What would have happened if Miguel de Cervantes had never published Don Quijote de la Mancha? Half the terms used in the Spanish language wouldn’t exist, for starters. But let’s not worry too much, because thankfully we have a ministry that solves this kind of problems!
Here’s what’s happened: Cervantes has written El Quijote, but he is not too excited about it, because writing novels back in the early 17th century didn’t exactly pay off, so he sells the manuscript to some “English fellas” (one of them Walcott, who works for the American time travel company Darrow mentioned in season 1).
Our team’s job is to travel to 1604 and sabotage Cervantes’s stage plays, so that he goes back to writing El Quijote. To be honest, these rehearsal scenes were some of the best of the episode, and allowed us to see a more comical side of Amelia, but I’m afraid both Alonso and Pacino stole the show once more, thanks to their inability to understand each other: Alonso with his polite 15th century speaking, and Pacino with his pop culture references from the eighties and terms as Spanish as “Efectivie Wonder” (which is a way of saying effectively, and which leaves Alonso dumbfounded).
In the middle of this, of course, we see the return of Lope de Vega, who is also going to meet the English to sell them a manuscript (just so that you know, all the American dude wants is to sell these manuscripts in the 21th century for God knows how much money). Since Amelia and Alonso already met Lope 15 years earlier but it’s only been a year for the two of them, it is agreed that Pacino, who is playing the role of the cop, will visit Lope to find information. Lope is going to meet the Englishmen the next day, and when Amelia finds out that Lope is going to be used as bait, she goes and visits him to prevent him from attending the meeting, thus totally ruining the plan, because the English run away when Lope doesn’t show up.
But out of the laughs come the tears, because as a result of the sabotage of Cervantes’s play, the man gets extremely depressed and tries to commit suicide. Luckily, our team rescues him, but they fear he might try again, so they bring him to the present day, ala Vincent and the Doctor, and show him how important he and El Quijote are in Spain and in the whole world.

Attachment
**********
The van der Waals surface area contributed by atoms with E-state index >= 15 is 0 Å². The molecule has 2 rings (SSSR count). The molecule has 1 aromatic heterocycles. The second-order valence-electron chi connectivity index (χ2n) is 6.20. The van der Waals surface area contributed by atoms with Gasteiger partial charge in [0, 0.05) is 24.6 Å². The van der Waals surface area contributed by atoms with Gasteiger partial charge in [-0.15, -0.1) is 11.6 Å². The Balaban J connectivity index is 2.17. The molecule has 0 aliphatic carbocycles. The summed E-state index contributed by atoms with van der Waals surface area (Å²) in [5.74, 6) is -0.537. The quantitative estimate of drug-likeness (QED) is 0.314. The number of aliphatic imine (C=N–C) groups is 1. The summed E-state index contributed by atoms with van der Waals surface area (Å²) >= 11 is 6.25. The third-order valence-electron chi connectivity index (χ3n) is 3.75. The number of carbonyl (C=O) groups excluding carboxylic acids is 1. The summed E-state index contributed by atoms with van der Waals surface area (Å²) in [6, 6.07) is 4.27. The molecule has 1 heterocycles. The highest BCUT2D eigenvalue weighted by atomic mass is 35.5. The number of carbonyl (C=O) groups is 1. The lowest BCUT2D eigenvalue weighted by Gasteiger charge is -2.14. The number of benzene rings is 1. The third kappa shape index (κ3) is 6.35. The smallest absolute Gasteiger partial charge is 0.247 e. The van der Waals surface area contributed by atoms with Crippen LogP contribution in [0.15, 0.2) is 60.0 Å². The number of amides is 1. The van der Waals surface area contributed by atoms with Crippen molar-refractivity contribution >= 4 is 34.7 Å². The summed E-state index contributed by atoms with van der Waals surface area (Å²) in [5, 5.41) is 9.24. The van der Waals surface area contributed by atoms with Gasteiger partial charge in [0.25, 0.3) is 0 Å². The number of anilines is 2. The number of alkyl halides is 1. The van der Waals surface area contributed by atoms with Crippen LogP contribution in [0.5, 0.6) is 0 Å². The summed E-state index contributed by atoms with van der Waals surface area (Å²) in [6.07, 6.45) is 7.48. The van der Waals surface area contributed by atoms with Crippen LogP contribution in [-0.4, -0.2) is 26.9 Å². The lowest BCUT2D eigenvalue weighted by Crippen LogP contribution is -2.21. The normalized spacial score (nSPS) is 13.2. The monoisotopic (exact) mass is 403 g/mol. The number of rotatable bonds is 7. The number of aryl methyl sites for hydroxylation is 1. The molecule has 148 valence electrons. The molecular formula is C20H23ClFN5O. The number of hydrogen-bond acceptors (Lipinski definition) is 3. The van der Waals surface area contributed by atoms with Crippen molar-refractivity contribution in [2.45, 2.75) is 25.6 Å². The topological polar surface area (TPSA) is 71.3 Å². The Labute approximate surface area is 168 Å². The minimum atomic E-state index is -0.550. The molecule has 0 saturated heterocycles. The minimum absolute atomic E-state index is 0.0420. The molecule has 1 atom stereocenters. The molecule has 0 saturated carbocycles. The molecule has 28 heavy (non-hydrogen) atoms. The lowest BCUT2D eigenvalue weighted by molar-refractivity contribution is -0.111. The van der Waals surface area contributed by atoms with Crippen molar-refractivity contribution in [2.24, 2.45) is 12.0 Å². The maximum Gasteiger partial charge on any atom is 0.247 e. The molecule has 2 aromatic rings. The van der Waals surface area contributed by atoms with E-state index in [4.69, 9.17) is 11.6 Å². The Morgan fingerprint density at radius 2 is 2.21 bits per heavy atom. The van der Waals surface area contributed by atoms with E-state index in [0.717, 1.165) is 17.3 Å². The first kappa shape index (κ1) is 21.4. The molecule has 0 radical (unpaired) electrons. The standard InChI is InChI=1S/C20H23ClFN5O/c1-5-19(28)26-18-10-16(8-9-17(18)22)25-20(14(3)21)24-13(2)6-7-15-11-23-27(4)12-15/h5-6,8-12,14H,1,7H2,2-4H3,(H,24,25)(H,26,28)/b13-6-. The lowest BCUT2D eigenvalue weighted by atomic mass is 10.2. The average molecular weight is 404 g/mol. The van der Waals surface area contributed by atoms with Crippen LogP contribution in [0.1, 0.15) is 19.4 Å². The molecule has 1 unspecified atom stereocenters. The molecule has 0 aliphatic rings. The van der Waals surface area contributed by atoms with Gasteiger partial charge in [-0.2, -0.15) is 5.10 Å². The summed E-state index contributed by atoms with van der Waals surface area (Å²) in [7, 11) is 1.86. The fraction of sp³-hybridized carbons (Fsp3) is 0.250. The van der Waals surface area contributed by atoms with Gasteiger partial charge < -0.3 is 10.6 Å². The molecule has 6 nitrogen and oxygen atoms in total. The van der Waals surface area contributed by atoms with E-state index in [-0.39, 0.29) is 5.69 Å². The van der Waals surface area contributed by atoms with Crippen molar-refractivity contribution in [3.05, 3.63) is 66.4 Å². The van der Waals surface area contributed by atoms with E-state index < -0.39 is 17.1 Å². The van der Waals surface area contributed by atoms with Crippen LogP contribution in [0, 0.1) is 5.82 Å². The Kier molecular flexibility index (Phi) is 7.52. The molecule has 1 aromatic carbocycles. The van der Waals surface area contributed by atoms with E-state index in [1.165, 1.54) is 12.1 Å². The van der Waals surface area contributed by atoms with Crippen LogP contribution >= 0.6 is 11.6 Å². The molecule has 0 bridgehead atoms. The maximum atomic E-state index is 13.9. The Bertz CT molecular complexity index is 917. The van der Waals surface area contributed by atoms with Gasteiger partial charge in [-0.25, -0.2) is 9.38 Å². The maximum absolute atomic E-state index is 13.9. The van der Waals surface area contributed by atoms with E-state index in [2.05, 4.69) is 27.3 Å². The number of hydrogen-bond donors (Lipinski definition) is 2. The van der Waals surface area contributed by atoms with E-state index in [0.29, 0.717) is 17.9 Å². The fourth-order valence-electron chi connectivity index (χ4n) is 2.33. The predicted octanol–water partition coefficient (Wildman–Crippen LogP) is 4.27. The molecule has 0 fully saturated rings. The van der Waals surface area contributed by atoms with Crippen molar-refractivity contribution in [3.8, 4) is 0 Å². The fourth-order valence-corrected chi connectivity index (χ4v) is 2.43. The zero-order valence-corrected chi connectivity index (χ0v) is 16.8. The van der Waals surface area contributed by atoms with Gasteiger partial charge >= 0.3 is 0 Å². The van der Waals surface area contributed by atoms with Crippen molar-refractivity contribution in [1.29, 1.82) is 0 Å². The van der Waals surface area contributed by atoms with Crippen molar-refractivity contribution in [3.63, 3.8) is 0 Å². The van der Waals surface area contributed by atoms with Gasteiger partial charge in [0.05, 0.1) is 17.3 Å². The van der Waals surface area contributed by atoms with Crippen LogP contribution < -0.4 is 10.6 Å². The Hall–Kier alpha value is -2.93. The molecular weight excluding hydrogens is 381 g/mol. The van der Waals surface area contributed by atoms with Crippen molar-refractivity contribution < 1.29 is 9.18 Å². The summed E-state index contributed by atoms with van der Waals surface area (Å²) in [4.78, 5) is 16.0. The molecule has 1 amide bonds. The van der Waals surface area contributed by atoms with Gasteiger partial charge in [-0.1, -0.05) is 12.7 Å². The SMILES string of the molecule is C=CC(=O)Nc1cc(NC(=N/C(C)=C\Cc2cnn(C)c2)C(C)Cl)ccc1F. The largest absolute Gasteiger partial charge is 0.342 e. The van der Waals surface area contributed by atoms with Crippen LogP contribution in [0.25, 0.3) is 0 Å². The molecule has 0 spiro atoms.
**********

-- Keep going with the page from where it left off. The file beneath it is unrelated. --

Needless to say, they play this out like it’s a dream, so Cervantes never knows he’s actually visited the future, and that’s when he decides to rewrite El Quijote –although, this time, he can’t remember the place of La Mancha where the story takes place, and chooses not to.
Oh, in the meantime, back in the ministry, Irene is still working with Susana, and for some reason goes to 1054’s Huesca to rescue Lola Mendieta from her prison, only to hand her in to Susana. I don’t know what is happening there, but I’ll tell you this: it is time we could have spent with Julián. Just a flashback would have been more interesting.
-This episode saw the return of Lope de Vega (Victor Clavijo, who played Francisco de Borja in Carlos, Rey Emperador) and the introduction of Miguel de Cervantes (Pere Ponce, who played Gutierre de Cárdenas in Isabel). Fun fact: Lope and Cervantes hated each other, probably because Lope was quite the vain man and Cervantes was more down to earth.
-Next week, Alonso and Pacino start living together, and it promises to be hilarious.
-Amelia talked of Julián like she is in love with him. Show, I do NOT approve of this. We don’t need them to have anything beyond a friendship. Please, don’t ruin it.
-We saw the make-up department for the first time! My bet is that it was actually the show’s make-up department.
-What can be better than Cervantes describing someone, with the way with words he has, and Velázquez drawing the photofit portrait?
-“Alonso doesn’t know El Quijote because he lives 35 years before its publication. You, on the other hand, have probably read it several times, right?” “Mmmm, yes. Well, I’ve started reading it. Several times.”
-“Lope is Lope. Don’t be offended, but who in this world knows who Miguel de Cervantes is?”
-“So you’re using Lope de Vega as bait?” “There needs to be a victim.” “And it has to be the most important playwright in the History of Spain?” “We usually get a junkie for this, but now it’s his turn, I can’t do anything about it.”
-Learn everything about the time of Cervantes and Lope de Vega in The Ministry’s Files!